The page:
• 16.2% of households had at least one member receiving Social Security.
  • 15.8% lived in a household receiving food stamps
  • 14.9% had a member with Medicare benefits
  • 4.5% of households received assistance with their rent
  • 1.7% had a member receiving unemployment benefits.
The large majority of Medicare and Social Security recipients have paid payroll taxes in many cases for decades to qualify for those benefits.


More In 2012There can be a lot of overlap in which programs benefit certain households. For example, millions of people receiving Social Security benefits also receive Medicare health benefits. Many Americans covered by Medicaid are also receiving food stamp benefits.
Mr. Romney implied that anyone receiving government benefits wouldn’t likely be one of his voters. But there’s no clear partisan split among beneficiaries, especially for broad-based federal retirement and health-care programs.
Taxes:
Mr. Romney correctly noted that nearly half of Americans pay no federal income tax. Who are all these people? And how did we get here?
Here’s a quick answer. Roughly half of U.S. households that pay no federal income tax are exempted because of basic provisions such as limitations on tax for low-income earners, according to a 2011 study by the nonpartisan Tax Policy Center. The other half benefit from targeted breaks (known to tax geeks as “tax expenditures”), such as assistance for the working poor and for children in moderate-income families. Seniors also benefit from some of these targeted breaks.
To analyze which breaks are most important in moving people off the income-tax rolls, the TPC study arranged these tax expenditures into eight categories:
  • Elderly tax benefits (the extra standard deduction for the elderly, the exclusion of a portion of Social Security benefits, and the credit for the elderly);
  • Credits for children and the working poor (the child tax credit, the child and dependent care tax credit, and the Earned Income Tax Credit);
  • Exclusion of other cash transfers (such as welfare and disability payments);
  • Tax-exempt interest and some other deductions, such as for retirement savings;
  • Itemized deductions;
  • Education credits;
  • Other credits; and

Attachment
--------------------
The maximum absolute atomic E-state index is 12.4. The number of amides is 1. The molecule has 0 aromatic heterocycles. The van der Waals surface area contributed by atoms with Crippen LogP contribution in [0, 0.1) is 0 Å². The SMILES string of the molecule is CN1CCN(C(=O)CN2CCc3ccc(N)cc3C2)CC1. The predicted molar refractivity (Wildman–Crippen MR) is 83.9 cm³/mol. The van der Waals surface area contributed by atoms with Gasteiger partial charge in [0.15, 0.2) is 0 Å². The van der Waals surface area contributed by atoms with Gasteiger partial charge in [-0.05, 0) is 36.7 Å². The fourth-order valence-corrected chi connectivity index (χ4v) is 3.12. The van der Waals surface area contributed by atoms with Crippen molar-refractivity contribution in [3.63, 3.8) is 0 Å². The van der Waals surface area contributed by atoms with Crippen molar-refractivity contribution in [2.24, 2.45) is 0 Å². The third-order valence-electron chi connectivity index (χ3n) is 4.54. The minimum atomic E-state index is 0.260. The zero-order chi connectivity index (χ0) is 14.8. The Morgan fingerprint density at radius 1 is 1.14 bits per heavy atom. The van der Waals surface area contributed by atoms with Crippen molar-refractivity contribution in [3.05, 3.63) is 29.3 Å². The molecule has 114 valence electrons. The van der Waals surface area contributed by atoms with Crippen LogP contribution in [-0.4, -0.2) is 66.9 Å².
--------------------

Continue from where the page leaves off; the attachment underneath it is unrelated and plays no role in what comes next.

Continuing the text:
• Reduced rates on capital gains and dividends (zero rate on gains and dividends that would otherwise be taxed at 10% or 15%, 15% rate combined with credits).
The TPC found that of the 38 million households that are made nontaxable by tax expenditures, “44% are moved off the tax rolls by elderly tax benefits and another 30% by credits for children and the working poor.”
So how did we get to the point where almost half of American households pay no income tax? Since the 1970s, Congress and successive presidents have begun creating more and more tax breaks to benefit broad swaths of the population (and some very narrow gauges too). Democrats generally have been more supportive of the particular breaks that push people off the income-tax rolls, but Republicans have supported a few too, and they also have pushed breaks that benefit higher-income people.


More In TaxesThe basic exemptions for very low-income people have been around for a while and are pretty non-controversial. Many of the breaks that benefit the elderly also have been supported by members of both parties, who realize older Americans are among the most consistent voters. Breaks for military personnel – such as the exemption for combat pay – also are widely popular.
The real partisan division has come over the growing number of other breaks, particularly those for children and for the working poor. Democrats in the 1970s pushed through the first and still arguably the most important of these, the Earned Income Tax Credit. Essentially, it’s an income supplement for the working poor, and can provide several thousand dollars in extra cash each year for a typical eligible family.